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Creating Tabs That Behave

Published by Chris Coyier

When creating navigational tabs that use real web text, some positioning issues may arise when that text is resized. The natural flow of a web page when text is resized is to push down. This can push your main content area down and/or force the tabs into that area. Using some smart CSS, we can fix this issue by creating tabs that grow upward when text is resized.

Bad Example

View Bad Example

In this example of bad tab behavior, when text is resized the tabs grow downward and push into the main content area.

One solution could be to have the tabs push down the main content area as they grow. In this example that may be fine, but that may be unacceptable for a more image-based design or for folks nervous about losing content below the "fold".

Good Example

View Good Example

In our good example, the main content area stays put. The tabs grow upward and the rest of the text grows downward as usual.

The Trick

The meat of the trick is using two nested block level elements. The outside block controls the positioning. We need to lock to the top of the main content, so the outside block needs top: 0;. The inside block then sticks to the bottom of the outside block with absolute positioning. By setting a fixed bottom value, bottom: 0;, the menu items have no where to grow but up.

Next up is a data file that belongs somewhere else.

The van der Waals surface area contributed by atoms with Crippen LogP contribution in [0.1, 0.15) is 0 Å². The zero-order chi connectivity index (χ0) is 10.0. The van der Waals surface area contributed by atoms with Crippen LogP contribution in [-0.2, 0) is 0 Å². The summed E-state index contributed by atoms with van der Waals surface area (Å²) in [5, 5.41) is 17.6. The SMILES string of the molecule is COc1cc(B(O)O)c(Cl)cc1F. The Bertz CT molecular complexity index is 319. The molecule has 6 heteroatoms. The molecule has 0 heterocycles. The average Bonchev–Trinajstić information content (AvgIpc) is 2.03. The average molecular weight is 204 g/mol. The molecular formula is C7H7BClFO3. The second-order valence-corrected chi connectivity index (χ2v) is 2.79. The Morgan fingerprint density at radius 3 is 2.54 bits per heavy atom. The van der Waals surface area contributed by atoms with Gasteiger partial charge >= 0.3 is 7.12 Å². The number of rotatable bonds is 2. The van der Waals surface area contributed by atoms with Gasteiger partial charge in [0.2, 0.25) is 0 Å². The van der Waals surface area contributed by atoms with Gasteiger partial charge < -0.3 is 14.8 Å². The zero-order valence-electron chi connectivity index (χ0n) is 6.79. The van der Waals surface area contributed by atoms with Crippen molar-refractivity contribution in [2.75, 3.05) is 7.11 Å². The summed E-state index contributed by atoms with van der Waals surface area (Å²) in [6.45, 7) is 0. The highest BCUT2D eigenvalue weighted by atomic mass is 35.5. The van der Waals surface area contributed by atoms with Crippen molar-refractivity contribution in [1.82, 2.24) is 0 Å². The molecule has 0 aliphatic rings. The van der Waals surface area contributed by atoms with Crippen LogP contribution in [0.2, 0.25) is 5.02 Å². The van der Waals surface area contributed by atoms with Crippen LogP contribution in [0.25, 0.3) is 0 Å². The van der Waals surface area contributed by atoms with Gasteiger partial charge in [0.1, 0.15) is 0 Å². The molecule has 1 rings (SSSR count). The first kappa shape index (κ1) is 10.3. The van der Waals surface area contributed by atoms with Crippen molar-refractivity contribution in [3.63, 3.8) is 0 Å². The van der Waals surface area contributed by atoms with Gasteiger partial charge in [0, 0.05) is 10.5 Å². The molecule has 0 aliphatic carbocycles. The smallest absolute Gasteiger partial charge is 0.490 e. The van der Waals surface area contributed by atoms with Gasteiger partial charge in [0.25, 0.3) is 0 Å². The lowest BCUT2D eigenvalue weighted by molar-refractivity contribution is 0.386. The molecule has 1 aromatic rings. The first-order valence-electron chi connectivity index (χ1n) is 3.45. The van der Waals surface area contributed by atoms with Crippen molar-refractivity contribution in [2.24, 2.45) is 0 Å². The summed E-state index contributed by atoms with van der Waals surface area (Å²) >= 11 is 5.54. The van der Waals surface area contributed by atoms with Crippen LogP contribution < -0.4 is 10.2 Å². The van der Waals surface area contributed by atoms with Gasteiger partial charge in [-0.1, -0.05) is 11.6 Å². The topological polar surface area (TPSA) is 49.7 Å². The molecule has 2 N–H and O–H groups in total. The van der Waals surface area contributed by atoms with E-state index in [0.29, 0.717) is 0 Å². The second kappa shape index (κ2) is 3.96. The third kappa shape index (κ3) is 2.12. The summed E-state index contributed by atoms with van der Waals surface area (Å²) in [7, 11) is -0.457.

Menu markup:

<div id="nav">
		<li><a href="#">Tab 4</a></li>
		<li><a href="#">Tab 3</a></li>
		<li><a href="#">Tab 2</a></li>
		<li><a href="#">Tab 1</a></li>

Code purists will notice right away the common folly of wrapping an unordered list in a div unnecessarily. In our case though, it is very necessary, and we need both of those block level elements for our trick.

CSS for the two blocks:

#nav	 { 
   position: absolute;
   left: 0; 
   top: 0; 
   width: 100%; 
   height: 0;
#nav ul { 
   position: absolute; 
   bottom: 0; 
   right: 0; 

Here is a visual:


This is becoming less and less of an issue as more browsers are using full zoom instead of straight text resizing. But still, it's just good responsible design at this time.


  1. Permalink to comment#

    I’m probably picking at little things here, but one little problem with this option is that if you increase the text size enough, 3 of the tabs disappear (in FF3 without full page zoom and Safari anyway). I prefer the content to just push down and build my site images accordingly.

  2. Alex
    Permalink to comment#

    Why don’t you use a float: right for the ul-tag and no height for the div? I think it’s the same result

  3. Rob Lynch
    Permalink to comment#

    For what it is worth .. neither example work in IE.. Yes I know it is supposed to be inferior, but 70% or your web users, use it.

  4. Permalink to comment#

    Bulletproof tabs solved! Thanks for the article. I took a few minutes to put together a demo to illustrate how to add round corners using the mountain top corners technique as well as having two sets of tabs (positioned left and right). Thanks again!

  5. Permalink to comment#

    I have the same trouble with Internet Explorer making it work. But the tips I just picked up from this post helped a lot. Keep up the good work, we all appreciate it.

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